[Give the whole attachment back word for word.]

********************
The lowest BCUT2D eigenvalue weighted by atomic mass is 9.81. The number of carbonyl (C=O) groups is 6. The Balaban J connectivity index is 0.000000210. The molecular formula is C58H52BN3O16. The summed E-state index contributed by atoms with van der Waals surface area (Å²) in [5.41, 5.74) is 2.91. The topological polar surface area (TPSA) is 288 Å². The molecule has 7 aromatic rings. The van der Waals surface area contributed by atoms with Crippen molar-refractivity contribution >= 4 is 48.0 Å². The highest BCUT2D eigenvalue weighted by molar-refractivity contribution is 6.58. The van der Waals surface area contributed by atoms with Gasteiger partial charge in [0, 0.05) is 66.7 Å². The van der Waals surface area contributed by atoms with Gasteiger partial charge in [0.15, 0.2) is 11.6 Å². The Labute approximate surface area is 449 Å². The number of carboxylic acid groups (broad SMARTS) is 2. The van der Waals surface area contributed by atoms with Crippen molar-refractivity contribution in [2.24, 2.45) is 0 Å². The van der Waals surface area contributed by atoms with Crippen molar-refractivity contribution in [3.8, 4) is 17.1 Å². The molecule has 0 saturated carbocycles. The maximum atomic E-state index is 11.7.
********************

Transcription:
The lowest BCUT2D eigenvalue weighted by atomic mass is 9.81. The number of carbonyl (C=O) groups is 6. The Balaban J connectivity index is 0.000000210. The molecular formula is C58H52BN3O16. The summed E-state index contributed by atoms with van der Waals surface area (Å²) in [5.41, 5.74) is 2.91. The topological polar surface area (TPSA) is 288 Å². The molecule has 7 aromatic rings. The van der Waals surface area contributed by atoms with Crippen molar-refractivity contribution >= 4 is 48.0 Å². The highest BCUT2D eigenvalue weighted by molar-refractivity contribution is 6.58. The van der Waals surface area contributed by atoms with Gasteiger partial charge in [0, 0.05) is 66.7 Å². The van der Waals surface area contributed by atoms with Gasteiger partial charge in [0.15, 0.2) is 11.6 Å². The Labute approximate surface area is 449 Å². The number of carboxylic acid groups (broad SMARTS) is 2. The van der Waals surface area contributed by atoms with Crippen molar-refractivity contribution in [2.24, 2.45) is 0 Å². The van der Waals surface area contributed by atoms with Crippen molar-refractivity contribution in [3.8, 4) is 17.1 Å². The molecule has 0 saturated carbocycles. The maximum atomic E-state index is 11.7.